The present tendency in this country to the apotheosis of woman, with her so-called "rights" and "advanced thought," in plain reversal of the scriptural and traditional decree of female subordination to the stronger sex, is undoubtedly erotic in its origin. Not that I would condemn it, by any meaas, any more than I would any of the other forms and manifestations of innate chivalry on the part of men; but the wholesale invasion of the prerogatives of the latter, in mart, factory and profession, precluding in great measure even a masculine thought of matrimony, and producing among women themselves a growing indifference to the sexual bond, is engendering psychological results in society too apt to escape very general observation.

There is a tendency, more and more, toward celibacy and sexual isolation among both sexes; and since the sexual instinct is not only the earliest but the most dominant impulse of humanity, insusceptible of subjection, wholly, to any power either of will or conscience, it follows as a corollary that there will be, ultimately, a return on the part of both men and women to those grosser forms of artificial erotism, homosexuality or open prostitution, which take the place of the natural relation. In point of fact this appears to be the actual present condition, as I shall attempt to show under appropriate heads in this work.

In one respect does the present writer take decided issue with an anomaly strangely obtrusive in the learned treatise of Mr. Ellis,' as well as in the works of various Continental and American psychologists,1 that, as masturbation appears to be almost universal among the higher animals, we are not justified in regarding it so much as a vice as a spontaneous and instinctive act of nature. Mr. Ellis' statement that, "while the practice of masturbation may be harmful in its consequences, it is also, in the absence of normal sexual relationships, frequently not without good results,1" I place side by side with that of the erudite, careful and observant Krafft-Ebing, of Vienna; and shall make it my business, later, to enter more fully into the relative positions of both. "Nothing is so prone to contaminate," says the learned Austrian, "under certain circumstances even to exhaust, the source of all noble and ideal sentiments, which arise from a normally developed sexual instinct, as the practice of masturbation in early years. It despoils the unfolding bud of perfume and beauty, and leaves behind only the coarse, animal desire for sexual gratification. If an individual, spoiled in this manner, reach an age of maturity, there is always wanting in him that aesthetic, ideal, pure and free impulse, which draws one towards the opposite sex. This defect influences the morals, character, fancy, feeling and instinct of the youthful masturbator, male or female, in an unfavorable way, and allows the desire for the opposite sex to sink to nil; so that masturbation is preferred to the natural mode of satisfaction."*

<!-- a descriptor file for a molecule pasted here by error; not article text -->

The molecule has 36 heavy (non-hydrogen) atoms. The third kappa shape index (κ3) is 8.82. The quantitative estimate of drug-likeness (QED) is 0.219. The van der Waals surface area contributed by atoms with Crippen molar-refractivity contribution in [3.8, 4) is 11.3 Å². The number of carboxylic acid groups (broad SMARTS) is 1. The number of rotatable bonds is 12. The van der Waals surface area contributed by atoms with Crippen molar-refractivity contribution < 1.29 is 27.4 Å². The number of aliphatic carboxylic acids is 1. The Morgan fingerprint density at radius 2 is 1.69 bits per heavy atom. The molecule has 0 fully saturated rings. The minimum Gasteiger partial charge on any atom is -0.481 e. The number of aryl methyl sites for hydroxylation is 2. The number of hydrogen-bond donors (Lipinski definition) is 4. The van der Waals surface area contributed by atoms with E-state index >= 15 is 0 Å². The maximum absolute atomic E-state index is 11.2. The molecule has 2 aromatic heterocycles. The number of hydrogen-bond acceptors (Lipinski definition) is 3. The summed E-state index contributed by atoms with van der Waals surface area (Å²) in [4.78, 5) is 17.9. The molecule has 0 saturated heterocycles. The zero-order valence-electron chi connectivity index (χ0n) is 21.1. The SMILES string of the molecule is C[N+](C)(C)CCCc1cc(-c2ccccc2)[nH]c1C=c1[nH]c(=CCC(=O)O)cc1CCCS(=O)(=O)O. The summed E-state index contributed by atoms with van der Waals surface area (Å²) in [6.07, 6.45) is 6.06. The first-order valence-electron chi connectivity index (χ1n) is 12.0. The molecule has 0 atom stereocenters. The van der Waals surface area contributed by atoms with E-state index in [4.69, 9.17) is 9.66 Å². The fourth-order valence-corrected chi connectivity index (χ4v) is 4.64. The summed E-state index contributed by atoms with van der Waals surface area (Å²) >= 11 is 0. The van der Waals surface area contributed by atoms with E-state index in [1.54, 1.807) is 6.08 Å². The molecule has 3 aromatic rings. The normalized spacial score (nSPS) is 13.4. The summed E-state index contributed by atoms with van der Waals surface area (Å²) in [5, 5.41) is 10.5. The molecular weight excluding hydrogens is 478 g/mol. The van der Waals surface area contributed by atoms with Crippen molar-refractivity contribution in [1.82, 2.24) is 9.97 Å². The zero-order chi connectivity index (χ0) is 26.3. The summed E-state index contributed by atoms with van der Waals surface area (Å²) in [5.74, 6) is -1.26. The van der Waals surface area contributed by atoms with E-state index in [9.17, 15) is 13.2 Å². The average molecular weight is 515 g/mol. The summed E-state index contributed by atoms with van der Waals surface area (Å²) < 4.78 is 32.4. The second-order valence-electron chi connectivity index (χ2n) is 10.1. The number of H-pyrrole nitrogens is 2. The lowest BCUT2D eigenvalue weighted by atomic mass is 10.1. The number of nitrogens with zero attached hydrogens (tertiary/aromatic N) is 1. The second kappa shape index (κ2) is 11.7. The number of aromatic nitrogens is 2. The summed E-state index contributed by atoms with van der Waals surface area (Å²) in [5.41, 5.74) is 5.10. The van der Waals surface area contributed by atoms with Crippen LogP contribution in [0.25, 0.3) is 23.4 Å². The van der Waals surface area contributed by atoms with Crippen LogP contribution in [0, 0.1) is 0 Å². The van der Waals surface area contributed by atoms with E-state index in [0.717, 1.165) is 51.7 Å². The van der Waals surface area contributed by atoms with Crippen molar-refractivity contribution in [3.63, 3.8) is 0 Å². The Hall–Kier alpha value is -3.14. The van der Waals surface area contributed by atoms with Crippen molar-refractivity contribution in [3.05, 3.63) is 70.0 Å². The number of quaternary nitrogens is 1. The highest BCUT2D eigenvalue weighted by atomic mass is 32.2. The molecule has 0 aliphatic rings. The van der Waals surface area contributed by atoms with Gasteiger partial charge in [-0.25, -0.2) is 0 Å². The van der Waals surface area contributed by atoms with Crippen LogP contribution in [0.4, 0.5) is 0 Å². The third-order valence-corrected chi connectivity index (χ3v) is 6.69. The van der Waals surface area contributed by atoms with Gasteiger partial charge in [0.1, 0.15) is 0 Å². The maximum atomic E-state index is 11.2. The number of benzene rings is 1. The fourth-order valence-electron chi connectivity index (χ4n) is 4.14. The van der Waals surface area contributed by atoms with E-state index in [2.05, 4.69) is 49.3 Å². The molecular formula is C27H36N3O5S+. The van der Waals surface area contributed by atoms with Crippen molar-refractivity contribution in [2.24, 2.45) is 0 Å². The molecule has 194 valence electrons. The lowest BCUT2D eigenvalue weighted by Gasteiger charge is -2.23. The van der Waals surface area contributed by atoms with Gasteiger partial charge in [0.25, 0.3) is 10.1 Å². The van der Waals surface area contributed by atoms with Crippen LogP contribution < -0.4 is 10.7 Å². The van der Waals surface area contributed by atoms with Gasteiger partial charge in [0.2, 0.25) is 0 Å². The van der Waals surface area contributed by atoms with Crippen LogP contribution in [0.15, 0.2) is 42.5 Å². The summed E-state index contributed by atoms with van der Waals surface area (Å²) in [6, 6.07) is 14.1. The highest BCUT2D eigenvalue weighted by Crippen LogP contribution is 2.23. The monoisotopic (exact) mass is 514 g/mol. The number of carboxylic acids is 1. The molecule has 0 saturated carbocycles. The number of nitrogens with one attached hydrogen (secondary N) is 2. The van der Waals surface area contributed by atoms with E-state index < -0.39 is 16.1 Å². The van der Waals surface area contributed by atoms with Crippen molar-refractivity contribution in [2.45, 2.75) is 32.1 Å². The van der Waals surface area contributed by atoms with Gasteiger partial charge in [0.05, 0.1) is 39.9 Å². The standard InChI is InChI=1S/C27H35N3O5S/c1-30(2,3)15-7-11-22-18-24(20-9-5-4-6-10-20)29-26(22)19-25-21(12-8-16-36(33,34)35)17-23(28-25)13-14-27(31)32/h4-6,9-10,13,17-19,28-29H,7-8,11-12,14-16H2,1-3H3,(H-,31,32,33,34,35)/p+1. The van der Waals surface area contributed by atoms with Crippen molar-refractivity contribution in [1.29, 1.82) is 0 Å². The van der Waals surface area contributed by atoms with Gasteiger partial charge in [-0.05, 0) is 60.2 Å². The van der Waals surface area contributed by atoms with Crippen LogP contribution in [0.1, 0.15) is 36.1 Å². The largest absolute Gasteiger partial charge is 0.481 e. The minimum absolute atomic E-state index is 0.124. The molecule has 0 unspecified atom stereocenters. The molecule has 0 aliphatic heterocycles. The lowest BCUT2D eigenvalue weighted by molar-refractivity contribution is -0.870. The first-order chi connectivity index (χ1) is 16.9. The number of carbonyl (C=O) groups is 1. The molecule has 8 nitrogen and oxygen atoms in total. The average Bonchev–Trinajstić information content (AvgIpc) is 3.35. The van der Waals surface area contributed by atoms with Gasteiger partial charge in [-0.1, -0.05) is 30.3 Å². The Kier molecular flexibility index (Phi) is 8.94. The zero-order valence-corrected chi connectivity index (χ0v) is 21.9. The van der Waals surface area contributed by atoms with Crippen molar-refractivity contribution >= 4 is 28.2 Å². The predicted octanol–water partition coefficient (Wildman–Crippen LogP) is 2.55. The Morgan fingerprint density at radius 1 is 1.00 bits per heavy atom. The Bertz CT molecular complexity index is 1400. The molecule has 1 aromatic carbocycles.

It will be observed that in the statements quoted, pro and con, there is no reference to the effect of the practice on physical health. This, being a mere matter of clinical observation, within the purview of every practitioner of medicine, need not long engage our attention, nor remain a matter of doubt. Indeed, Dr. Edward Carpenter, of Manchester, in his privately printed pamphlet on Homogenic Love, 1899, sets, I think, the sea! of modern scientific thought upon the whole question. At least I am content to leave it for the present to his able summing up; only to return to it, however, more fully in the section on Artificial Erotism, under which head it, and its kindred vices, will be more appropriately and explicitly reviewed.

"Purity, after all (in the sense of continence), is of the first importance to boyhood. To prolong the period of continence, in a boy's life, is to prolong the period of growth. This is a simple physiological law, and a very obvious one; and whatever other things may be said in favor of purity, it remains, perhaps, the most weighty. To introduce sensual and sexual habits and one of the worst of them is self-abuse—at an early age, is to arrest growth, both physical and mental; and, what is even more, it means to arrest the capacity for affection. All experience shows that the early outlet towards sex cheapens and weakens affectional capacity."1

1 Sec Tillier, "L'lostinct Sexuel," Paris, 1889, as a striking example. 1 hoc. '-it., i, 191.

' The concurrent statements of both Ellis and Moll that masturbation is only harmful when carried to excess, are plainly illogical, for the simple reason that what is harmful in excess must be proportionately harmful in moderation. In other words, what is harmful at all must be harmful in any given degree.

1 For instances of these statements, ruf. Krafft-Ebing, Text-Book of Legal Psycho-Datholoirv, D- 161.